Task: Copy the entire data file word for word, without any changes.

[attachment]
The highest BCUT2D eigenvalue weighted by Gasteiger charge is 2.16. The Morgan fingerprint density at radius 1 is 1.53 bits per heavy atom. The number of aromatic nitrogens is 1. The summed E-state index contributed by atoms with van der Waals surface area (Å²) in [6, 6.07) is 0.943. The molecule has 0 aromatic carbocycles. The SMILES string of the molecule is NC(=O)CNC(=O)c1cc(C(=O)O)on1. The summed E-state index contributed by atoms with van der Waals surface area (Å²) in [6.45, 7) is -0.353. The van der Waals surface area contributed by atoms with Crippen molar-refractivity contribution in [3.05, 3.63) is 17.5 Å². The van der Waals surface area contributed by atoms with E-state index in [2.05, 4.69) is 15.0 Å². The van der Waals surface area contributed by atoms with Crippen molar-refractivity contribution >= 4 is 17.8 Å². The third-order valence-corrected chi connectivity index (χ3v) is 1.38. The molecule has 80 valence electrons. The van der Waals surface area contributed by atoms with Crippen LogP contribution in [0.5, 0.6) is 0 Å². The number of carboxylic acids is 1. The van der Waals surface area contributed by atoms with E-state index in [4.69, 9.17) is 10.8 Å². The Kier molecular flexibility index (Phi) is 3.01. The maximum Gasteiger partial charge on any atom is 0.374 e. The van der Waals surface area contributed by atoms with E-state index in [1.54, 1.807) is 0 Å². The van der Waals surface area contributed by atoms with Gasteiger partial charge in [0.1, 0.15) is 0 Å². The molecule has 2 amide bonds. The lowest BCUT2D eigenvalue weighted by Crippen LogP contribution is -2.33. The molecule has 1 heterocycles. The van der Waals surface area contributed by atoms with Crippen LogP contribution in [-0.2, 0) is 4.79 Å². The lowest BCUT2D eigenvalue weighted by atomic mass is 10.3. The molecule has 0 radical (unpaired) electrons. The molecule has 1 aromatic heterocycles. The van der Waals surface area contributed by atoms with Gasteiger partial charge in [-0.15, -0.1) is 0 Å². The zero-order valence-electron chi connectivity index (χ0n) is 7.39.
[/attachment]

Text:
The highest BCUT2D eigenvalue weighted by Gasteiger charge is 2.16. The Morgan fingerprint density at radius 1 is 1.53 bits per heavy atom. The number of aromatic nitrogens is 1. The summed E-state index contributed by atoms with van der Waals surface area (Å²) in [6, 6.07) is 0.943. The molecule has 0 aromatic carbocycles. The SMILES string of the molecule is NC(=O)CNC(=O)c1cc(C(=O)O)on1. The summed E-state index contributed by atoms with van der Waals surface area (Å²) in [6.45, 7) is -0.353. The van der Waals surface area contributed by atoms with Crippen molar-refractivity contribution in [3.05, 3.63) is 17.5 Å². The van der Waals surface area contributed by atoms with E-state index in [2.05, 4.69) is 15.0 Å². The van der Waals surface area contributed by atoms with Crippen molar-refractivity contribution >= 4 is 17.8 Å². The third-order valence-corrected chi connectivity index (χ3v) is 1.38. The molecule has 80 valence electrons. The van der Waals surface area contributed by atoms with Crippen LogP contribution in [0.5, 0.6) is 0 Å². The number of carboxylic acids is 1. The van der Waals surface area contributed by atoms with E-state index in [4.69, 9.17) is 10.8 Å². The Kier molecular flexibility index (Phi) is 3.01. The maximum Gasteiger partial charge on any atom is 0.374 e. The van der Waals surface area contributed by atoms with E-state index in [1.54, 1.807) is 0 Å². The van der Waals surface area contributed by atoms with Gasteiger partial charge in [0.1, 0.15) is 0 Å². The molecule has 2 amide bonds. The lowest BCUT2D eigenvalue weighted by Crippen LogP contribution is -2.33. The molecule has 1 heterocycles. The van der Waals surface area contributed by atoms with Crippen LogP contribution in [-0.2, 0) is 4.79 Å². The lowest BCUT2D eigenvalue weighted by atomic mass is 10.3. The molecule has 0 radical (unpaired) electrons. The molecule has 1 aromatic heterocycles. The van der Waals surface area contributed by atoms with Gasteiger partial charge in [-0.15, -0.1) is 0 Å². The zero-order valence-electron chi connectivity index (χ0n) is 7.39.